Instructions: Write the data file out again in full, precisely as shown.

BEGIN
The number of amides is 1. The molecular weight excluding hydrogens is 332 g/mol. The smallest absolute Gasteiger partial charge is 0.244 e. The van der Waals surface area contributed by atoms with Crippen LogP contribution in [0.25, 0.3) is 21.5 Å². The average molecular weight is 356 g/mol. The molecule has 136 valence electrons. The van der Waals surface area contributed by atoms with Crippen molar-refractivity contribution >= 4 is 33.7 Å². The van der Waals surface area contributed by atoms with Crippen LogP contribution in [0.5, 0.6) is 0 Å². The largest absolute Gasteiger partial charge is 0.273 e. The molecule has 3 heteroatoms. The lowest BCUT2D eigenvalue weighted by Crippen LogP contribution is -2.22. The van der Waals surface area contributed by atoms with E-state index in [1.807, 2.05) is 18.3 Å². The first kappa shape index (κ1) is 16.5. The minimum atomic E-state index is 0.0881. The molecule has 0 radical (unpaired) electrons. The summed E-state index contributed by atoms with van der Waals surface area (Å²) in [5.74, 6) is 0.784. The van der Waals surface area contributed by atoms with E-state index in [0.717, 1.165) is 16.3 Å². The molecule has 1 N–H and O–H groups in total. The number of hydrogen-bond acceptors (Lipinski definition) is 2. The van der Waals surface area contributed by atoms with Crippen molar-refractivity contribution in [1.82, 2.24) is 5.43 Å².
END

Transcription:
The number of amides is 1. The molecular weight excluding hydrogens is 332 g/mol. The smallest absolute Gasteiger partial charge is 0.244 e. The van der Waals surface area contributed by atoms with Crippen LogP contribution in [0.25, 0.3) is 21.5 Å². The average molecular weight is 356 g/mol. The molecule has 136 valence electrons. The van der Waals surface area contributed by atoms with Crippen molar-refractivity contribution >= 4 is 33.7 Å². The van der Waals surface area contributed by atoms with Crippen LogP contribution in [0.5, 0.6) is 0 Å². The largest absolute Gasteiger partial charge is 0.273 e. The molecule has 3 heteroatoms. The lowest BCUT2D eigenvalue weighted by Crippen LogP contribution is -2.22. The van der Waals surface area contributed by atoms with E-state index in [1.807, 2.05) is 18.3 Å². The first kappa shape index (κ1) is 16.5. The minimum atomic E-state index is 0.0881. The molecule has 0 radical (unpaired) electrons. The summed E-state index contributed by atoms with van der Waals surface area (Å²) in [5.74, 6) is 0.784. The van der Waals surface area contributed by atoms with E-state index in [0.717, 1.165) is 16.3 Å². The molecule has 1 N–H and O–H groups in total. The number of hydrogen-bond acceptors (Lipinski definition) is 2. The van der Waals surface area contributed by atoms with Crippen molar-refractivity contribution in [1.82, 2.24) is 5.43 Å².